Continue reading “DIGITAL: Hanna and Hodder on Using ArcGIS to Analyze Slavery in Commemorative Landscapes”

DIGITAL: Fictions of the Haitian Revolution


Marlene L. Daut is the founder of the Haitian Revolutionary Fictions Site, an archive and bibliography of texts about the Haitian Revolution:

This website is still under construction, but basically, I want it to to act as a crossroads for literary fictions of the Haitian Revolution. By fictions, I mean texts that were composed as novels, short stories, novellas, short fictional sketches, poetry, and/or plays. When I was researching for my forthcoming book, Tropics of Haiti: Race and the Literary History of the Haitian Revolution in the Atlantic World, 1789-1865, I uncovered hundreds of such texts that had been published in the Atlantic World in the French, English, Spanish, Haitian Creole, Italian, Dutch, and German languages. My aim with this website is to continue the work that I began in Tropics of Haiti (which deals for the most part with English, French, German, and Haitian-Creole language texts) by publishing the first anthology of Haitian revolutionary fictions. With every new archive that I visit, I continue to uncover more and more fictions of the Haitian Revolution, and I’m hoping that by eventually posting the bibliography here I can crowd source even more fictions of the Haitian Revolution to be included in the anthology. I plan to continuously update this website with news about when both Tropics of Haiti and the Anthology of Haitian Revolutionary Fictions will appear, as well as with news about my archival findings. I will also post any other news that might be pertinent to Haitian revolutionary fictions. I’m hoping that you will all help me as well by alerting me to any Haitian revolutionary fictions that you might have uncovered or know about.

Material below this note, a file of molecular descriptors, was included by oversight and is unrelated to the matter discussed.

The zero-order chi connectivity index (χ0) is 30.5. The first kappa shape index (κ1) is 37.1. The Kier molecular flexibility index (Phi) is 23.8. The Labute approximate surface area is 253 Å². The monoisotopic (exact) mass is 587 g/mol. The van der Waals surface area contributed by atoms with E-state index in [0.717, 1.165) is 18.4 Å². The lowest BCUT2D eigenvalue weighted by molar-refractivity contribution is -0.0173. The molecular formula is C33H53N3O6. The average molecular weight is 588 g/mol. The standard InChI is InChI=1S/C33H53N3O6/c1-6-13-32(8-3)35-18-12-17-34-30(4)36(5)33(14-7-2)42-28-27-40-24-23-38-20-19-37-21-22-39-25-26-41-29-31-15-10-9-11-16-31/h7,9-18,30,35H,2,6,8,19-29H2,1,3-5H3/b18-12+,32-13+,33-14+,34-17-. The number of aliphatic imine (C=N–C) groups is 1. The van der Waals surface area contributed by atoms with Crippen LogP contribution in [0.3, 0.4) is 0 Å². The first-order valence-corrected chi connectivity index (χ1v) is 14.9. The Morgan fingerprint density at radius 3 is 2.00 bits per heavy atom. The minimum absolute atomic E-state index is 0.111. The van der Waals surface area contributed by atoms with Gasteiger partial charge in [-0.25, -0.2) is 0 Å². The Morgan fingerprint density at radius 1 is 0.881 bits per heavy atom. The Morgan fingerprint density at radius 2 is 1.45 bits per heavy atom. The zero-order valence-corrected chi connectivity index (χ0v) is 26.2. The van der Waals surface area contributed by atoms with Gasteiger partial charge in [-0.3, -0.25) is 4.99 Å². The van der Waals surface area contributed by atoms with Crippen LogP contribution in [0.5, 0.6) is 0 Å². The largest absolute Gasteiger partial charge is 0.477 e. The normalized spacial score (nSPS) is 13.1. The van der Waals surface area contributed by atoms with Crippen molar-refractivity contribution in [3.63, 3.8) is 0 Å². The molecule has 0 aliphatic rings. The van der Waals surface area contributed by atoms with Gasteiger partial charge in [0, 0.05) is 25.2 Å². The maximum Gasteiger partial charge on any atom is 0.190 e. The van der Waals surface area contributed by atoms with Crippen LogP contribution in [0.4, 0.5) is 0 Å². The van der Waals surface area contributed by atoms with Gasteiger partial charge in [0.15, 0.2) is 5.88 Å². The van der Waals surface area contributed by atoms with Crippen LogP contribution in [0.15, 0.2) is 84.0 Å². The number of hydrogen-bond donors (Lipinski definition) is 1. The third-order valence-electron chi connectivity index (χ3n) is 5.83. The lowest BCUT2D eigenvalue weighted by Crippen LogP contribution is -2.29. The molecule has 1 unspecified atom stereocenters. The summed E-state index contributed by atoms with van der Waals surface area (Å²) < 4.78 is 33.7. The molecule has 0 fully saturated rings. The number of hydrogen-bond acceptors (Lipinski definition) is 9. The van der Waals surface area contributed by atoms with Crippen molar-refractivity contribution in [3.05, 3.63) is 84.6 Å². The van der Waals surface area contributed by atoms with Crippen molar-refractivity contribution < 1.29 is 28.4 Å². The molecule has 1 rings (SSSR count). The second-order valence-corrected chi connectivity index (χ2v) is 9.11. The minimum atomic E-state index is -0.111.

The author asks:

***Please don’t forget to acknowledge this bibliography if this is where you first learned of a particular work about the Haitian Revolution***

The site is full of great material. Visit the site here: FICTIONS OF THE HAITIAN REVOLUTION – Home.